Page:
National

Kyoto University confirms flaws in Kumamoto quake paper published by its professor

JIJI

Kyoto University has confirmed flaws in four images used in a research paper compiled by Aiming Lin, a professor at the university, that was published October 2016 in the U.S. journal Science, the institution has said.

The research paper was about a series of massive earthquakes that hit the prefecture of Kumamoto in April 2016.

At a news conference Tuesday, the university said it had urged Lin to withdraw the research paper and that it also plans to penalize him.

The paper argued that a magma chamber at Mount Aso, a volcano in Kumamoto, prevented a fault in the eastern part of Kyushu from being destroyed by the magnitude 7.3 main temblor that struck on April 16, 2016, two days after a magnitude 6.5 foreshock.

After receiving a report pointing to possible issues with the article in August 2017, the university established a committee including participants from outside the institution to investigate the paper.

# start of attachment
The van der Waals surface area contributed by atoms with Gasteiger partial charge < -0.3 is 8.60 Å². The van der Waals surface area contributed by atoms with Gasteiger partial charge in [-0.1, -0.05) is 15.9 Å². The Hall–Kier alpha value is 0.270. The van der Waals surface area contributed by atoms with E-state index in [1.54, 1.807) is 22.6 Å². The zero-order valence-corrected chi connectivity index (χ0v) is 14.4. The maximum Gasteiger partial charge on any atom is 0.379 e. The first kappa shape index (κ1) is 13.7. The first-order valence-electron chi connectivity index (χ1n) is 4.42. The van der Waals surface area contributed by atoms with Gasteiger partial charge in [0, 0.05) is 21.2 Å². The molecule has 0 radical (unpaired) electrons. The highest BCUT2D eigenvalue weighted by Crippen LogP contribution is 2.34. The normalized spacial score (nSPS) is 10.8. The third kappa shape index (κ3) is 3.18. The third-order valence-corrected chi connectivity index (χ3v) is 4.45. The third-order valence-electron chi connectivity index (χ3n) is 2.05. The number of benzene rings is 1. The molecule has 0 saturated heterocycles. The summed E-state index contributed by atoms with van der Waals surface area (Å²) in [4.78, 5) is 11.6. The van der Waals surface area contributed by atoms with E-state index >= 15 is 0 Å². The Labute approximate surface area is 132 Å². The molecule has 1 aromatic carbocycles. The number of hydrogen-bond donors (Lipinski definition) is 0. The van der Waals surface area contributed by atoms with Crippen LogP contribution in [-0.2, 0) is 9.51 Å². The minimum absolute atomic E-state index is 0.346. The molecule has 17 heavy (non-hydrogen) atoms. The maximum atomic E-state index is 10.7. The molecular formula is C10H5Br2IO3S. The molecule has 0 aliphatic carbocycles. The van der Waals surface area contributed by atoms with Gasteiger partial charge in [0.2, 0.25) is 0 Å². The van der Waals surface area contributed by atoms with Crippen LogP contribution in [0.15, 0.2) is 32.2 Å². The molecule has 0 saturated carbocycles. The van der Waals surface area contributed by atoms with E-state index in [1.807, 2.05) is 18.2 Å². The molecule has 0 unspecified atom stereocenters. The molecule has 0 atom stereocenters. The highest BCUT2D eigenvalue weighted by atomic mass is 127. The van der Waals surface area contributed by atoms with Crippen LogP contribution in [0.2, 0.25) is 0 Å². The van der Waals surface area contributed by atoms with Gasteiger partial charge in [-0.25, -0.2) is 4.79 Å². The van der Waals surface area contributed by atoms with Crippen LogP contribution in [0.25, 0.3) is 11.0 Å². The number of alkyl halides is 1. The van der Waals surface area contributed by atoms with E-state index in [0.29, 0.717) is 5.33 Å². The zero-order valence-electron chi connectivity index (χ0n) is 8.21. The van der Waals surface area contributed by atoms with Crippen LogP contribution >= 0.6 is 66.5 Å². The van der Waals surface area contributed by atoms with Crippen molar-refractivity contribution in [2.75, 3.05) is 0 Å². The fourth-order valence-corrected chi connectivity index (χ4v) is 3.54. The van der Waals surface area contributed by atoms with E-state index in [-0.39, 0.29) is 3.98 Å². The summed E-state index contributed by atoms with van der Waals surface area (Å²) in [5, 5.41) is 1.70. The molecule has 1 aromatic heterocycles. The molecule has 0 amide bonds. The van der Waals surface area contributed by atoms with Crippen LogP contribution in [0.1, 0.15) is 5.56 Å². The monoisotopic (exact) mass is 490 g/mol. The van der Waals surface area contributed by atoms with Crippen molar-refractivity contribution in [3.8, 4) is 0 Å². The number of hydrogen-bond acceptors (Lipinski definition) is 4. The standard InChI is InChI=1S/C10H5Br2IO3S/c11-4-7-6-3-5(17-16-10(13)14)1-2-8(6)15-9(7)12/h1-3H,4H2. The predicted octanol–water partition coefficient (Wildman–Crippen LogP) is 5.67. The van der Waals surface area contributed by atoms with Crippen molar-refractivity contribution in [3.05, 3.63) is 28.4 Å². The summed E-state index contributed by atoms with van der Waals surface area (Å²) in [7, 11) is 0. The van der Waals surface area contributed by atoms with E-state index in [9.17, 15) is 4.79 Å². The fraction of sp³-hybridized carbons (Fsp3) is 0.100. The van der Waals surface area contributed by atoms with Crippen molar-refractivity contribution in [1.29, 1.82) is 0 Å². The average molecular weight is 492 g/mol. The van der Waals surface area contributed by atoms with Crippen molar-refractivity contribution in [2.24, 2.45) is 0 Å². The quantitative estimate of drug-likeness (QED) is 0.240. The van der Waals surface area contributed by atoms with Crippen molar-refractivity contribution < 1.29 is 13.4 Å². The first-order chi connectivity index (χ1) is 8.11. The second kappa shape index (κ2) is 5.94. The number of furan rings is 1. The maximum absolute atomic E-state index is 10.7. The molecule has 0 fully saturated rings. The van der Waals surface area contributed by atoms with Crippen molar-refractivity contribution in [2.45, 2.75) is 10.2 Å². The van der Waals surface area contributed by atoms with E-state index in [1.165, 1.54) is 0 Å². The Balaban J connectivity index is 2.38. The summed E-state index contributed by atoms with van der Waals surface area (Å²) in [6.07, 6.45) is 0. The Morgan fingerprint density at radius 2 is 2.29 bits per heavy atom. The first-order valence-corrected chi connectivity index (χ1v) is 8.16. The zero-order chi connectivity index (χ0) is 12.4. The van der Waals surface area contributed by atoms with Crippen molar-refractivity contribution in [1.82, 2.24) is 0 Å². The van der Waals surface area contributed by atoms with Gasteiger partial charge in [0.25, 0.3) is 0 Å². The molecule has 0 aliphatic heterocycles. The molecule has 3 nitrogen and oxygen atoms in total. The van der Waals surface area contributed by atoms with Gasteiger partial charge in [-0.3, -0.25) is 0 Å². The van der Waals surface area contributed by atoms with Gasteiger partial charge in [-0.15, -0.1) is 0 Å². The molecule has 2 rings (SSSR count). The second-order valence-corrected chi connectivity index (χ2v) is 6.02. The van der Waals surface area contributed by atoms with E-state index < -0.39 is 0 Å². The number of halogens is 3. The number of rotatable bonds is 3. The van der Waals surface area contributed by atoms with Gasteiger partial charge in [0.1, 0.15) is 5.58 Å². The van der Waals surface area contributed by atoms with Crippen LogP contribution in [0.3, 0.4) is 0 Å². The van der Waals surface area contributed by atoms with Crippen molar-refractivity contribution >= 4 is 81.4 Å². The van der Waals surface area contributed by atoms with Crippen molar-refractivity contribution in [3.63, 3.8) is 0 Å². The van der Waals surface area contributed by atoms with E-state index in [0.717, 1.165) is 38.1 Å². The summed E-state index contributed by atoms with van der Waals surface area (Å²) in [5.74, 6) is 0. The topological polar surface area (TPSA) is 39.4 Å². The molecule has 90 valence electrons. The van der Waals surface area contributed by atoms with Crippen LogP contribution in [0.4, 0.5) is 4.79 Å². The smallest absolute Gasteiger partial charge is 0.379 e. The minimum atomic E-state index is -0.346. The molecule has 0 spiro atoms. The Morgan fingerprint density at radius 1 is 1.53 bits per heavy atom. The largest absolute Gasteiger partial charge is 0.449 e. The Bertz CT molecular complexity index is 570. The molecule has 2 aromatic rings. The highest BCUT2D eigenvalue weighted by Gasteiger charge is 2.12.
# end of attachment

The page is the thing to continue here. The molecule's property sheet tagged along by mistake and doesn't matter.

The probe found that Lin used a graphic showing underground conditions from a research paper written by a University of Tokyo professor and others. However, the image was used upside down and showed an incorrect location for the focus of the earthquake.

In addition, a map of Mount Aso and the surrounding areas was stretched in the east-west direction, and a cross-section image of the underground from the National Research Institute for Earth Science and Disaster Resilience was incorrectly used.

Lin told the investigation committee that the conclusion of the paper in question was not wrong. He also denied any intention to commit wrongdoing, claiming that he made a careless mistake and that he was not accustomed to using drawing software.

At a news conference held in the city of Kyoto on Tuesday, Nagahiro Minato, executive vice president of the university, said that the committee was unable to confirm whether Lin had intentionally carried out the series of dubious acts, while noting that they amounted to a serious violation of the basic duty of care as a researcher.